"Interstate 10 looking east from Crenshaw Boulevard" by Downtowngal. CC-BY-SA
Propositions of fact may also be used to make predictions concerning what will happen in the future. In the summer of 2011, ten miles of a popular Southern California freeway were closed for an entire weekend. Motorists, news outlets, and government officials called the closure “Carmageddon” because they proposed there would be an “inevitable and likely epic traffic tie-up.” As a result of the predictions motorists stayed off the roads and made alternative plans that weekend resulting in much lighter traffic than expected. The proposition may have been true, but the prediction was not fulfilled because people were persuaded to stay off the freeway.
When advancing propositions of fact, you should focus on the evidence you can offer in support of your proposition. First, make sure that your speech contains sufficient evidence to back up your proposition. Next, take the time to interpret that evidence so that it makes sense to your audience. Last, emphasize the relationship between your evidence and your proposition as well as its relevance to the audience.
Bitter experience has taught us how fundamental our values are and how great the mission they represent. ~ Jan Peter Balkenende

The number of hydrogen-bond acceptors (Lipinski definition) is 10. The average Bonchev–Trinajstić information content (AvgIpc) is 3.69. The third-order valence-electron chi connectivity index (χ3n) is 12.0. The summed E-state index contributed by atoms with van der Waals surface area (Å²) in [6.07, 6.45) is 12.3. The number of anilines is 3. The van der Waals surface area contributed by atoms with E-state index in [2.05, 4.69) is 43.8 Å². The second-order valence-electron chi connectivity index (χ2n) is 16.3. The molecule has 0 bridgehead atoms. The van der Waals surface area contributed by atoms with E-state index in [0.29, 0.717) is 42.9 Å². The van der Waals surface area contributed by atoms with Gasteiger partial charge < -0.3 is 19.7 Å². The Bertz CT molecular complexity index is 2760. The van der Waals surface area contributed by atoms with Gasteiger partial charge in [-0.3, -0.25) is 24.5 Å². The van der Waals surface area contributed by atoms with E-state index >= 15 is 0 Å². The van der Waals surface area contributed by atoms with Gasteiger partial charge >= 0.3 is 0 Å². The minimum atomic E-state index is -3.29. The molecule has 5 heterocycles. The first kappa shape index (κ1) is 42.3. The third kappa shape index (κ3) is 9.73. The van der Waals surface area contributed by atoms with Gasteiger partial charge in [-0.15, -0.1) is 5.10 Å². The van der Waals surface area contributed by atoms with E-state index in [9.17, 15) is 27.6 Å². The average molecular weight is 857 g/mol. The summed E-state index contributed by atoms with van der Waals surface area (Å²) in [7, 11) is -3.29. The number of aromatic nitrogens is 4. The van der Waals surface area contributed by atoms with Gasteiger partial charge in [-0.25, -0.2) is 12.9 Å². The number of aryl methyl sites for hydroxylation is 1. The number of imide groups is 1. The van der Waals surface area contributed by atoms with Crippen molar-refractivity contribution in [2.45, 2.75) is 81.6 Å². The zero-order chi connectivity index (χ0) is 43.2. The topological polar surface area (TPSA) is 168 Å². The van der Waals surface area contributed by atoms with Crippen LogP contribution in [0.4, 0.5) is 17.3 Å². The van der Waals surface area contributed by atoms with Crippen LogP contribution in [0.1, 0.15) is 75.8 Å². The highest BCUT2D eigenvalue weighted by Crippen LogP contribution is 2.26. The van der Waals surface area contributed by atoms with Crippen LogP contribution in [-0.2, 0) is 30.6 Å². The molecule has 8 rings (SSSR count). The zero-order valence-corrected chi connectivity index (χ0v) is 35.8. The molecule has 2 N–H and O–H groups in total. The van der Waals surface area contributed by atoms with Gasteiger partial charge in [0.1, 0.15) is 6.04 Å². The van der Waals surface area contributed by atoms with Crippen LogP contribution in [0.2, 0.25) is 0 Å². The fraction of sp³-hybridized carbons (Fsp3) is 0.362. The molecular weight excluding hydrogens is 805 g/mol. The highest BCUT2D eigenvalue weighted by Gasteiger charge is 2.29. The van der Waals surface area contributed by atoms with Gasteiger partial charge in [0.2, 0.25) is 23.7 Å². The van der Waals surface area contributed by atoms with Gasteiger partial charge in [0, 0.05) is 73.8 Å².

Propositions of Value
Persuasive speakers may also be called to address questions of value, which call for a proposition judging the (relative) worth of something. These propositions make an evaluative claim regarding morality, aesthetics, wisdom, or desirability. For example, some vegetarians propose that eating meat is immoral because of the way that animals are slaughtered. Vegetarians may base this claim in a philosophy of utilitarianism or animal rights.
"McLarenF1" by Jagvar. Public domain.
Sometimes a proposition of value
compares multiple options to determine which is best. Consumers call for these comparisons regularly to determine which products to buy. Car buyers may look to the most recent Car and Driver “10 Best Cars” list to determine their next purchase. In labeling a car one of the best on the market for a given year, Car and Driver says that the cars “don’t have to be the newest, and they don’t have to be expensive . . . They just have to meet our abundant needs while satisfying our every want.”
Both the vegetarian and car examples offer standards for evaluating the proposition. Since propositions of value tend to be more subjective, speakers need to establish evaluation criteria